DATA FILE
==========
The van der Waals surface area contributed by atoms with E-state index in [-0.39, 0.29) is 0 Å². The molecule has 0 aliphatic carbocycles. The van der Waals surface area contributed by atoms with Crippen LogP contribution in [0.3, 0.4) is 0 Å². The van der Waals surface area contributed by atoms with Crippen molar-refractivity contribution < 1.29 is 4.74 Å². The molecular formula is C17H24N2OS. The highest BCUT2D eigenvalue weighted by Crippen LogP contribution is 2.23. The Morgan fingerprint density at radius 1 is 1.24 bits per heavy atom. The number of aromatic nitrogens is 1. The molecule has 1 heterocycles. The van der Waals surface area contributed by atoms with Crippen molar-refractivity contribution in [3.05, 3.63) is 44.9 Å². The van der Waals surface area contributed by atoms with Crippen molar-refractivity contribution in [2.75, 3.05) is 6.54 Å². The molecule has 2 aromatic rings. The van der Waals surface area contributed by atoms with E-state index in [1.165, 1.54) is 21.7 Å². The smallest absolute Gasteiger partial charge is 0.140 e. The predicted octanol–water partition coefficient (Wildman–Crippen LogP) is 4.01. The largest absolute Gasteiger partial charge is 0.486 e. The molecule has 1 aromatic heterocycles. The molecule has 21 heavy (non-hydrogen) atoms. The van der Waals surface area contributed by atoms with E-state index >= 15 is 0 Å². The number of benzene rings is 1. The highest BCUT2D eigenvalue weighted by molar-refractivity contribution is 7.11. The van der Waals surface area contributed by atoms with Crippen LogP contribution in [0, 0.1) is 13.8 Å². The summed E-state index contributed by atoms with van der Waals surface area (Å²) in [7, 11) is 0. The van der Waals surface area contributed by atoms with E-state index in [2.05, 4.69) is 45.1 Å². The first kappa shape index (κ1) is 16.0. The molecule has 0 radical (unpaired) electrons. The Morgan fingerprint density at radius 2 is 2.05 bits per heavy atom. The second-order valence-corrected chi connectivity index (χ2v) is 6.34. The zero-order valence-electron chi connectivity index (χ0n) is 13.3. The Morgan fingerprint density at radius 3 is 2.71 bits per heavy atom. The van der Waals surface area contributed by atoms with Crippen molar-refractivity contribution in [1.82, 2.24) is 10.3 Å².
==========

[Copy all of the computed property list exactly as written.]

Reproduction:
The van der Waals surface area contributed by atoms with E-state index in [-0.39, 0.29) is 0 Å². The molecule has 0 aliphatic carbocycles. The van der Waals surface area contributed by atoms with Crippen LogP contribution in [0.3, 0.4) is 0 Å². The van der Waals surface area contributed by atoms with Crippen molar-refractivity contribution < 1.29 is 4.74 Å². The molecular formula is C17H24N2OS. The highest BCUT2D eigenvalue weighted by Crippen LogP contribution is 2.23. The Morgan fingerprint density at radius 1 is 1.24 bits per heavy atom. The number of aromatic nitrogens is 1. The molecule has 1 heterocycles. The van der Waals surface area contributed by atoms with Crippen molar-refractivity contribution in [3.05, 3.63) is 44.9 Å². The van der Waals surface area contributed by atoms with Crippen molar-refractivity contribution in [2.75, 3.05) is 6.54 Å². The molecule has 2 aromatic rings. The van der Waals surface area contributed by atoms with E-state index in [1.165, 1.54) is 21.7 Å². The smallest absolute Gasteiger partial charge is 0.140 e. The predicted octanol–water partition coefficient (Wildman–Crippen LogP) is 4.01. The largest absolute Gasteiger partial charge is 0.486 e. The molecule has 1 aromatic heterocycles. The molecule has 21 heavy (non-hydrogen) atoms. The van der Waals surface area contributed by atoms with E-state index >= 15 is 0 Å². The number of benzene rings is 1. The highest BCUT2D eigenvalue weighted by molar-refractivity contribution is 7.11. The van der Waals surface area contributed by atoms with Crippen LogP contribution in [0, 0.1) is 13.8 Å². The summed E-state index contributed by atoms with van der Waals surface area (Å²) in [7, 11) is 0. The van der Waals surface area contributed by atoms with E-state index in [2.05, 4.69) is 45.1 Å². The first kappa shape index (κ1) is 16.0. The molecule has 0 radical (unpaired) electrons. The Morgan fingerprint density at radius 2 is 2.05 bits per heavy atom. The second-order valence-corrected chi connectivity index (χ2v) is 6.34. The zero-order valence-electron chi connectivity index (χ0n) is 13.3. The Morgan fingerprint density at radius 3 is 2.71 bits per heavy atom. The van der Waals surface area contributed by atoms with Crippen molar-refractivity contribution in [1.82, 2.24) is 10.3 Å².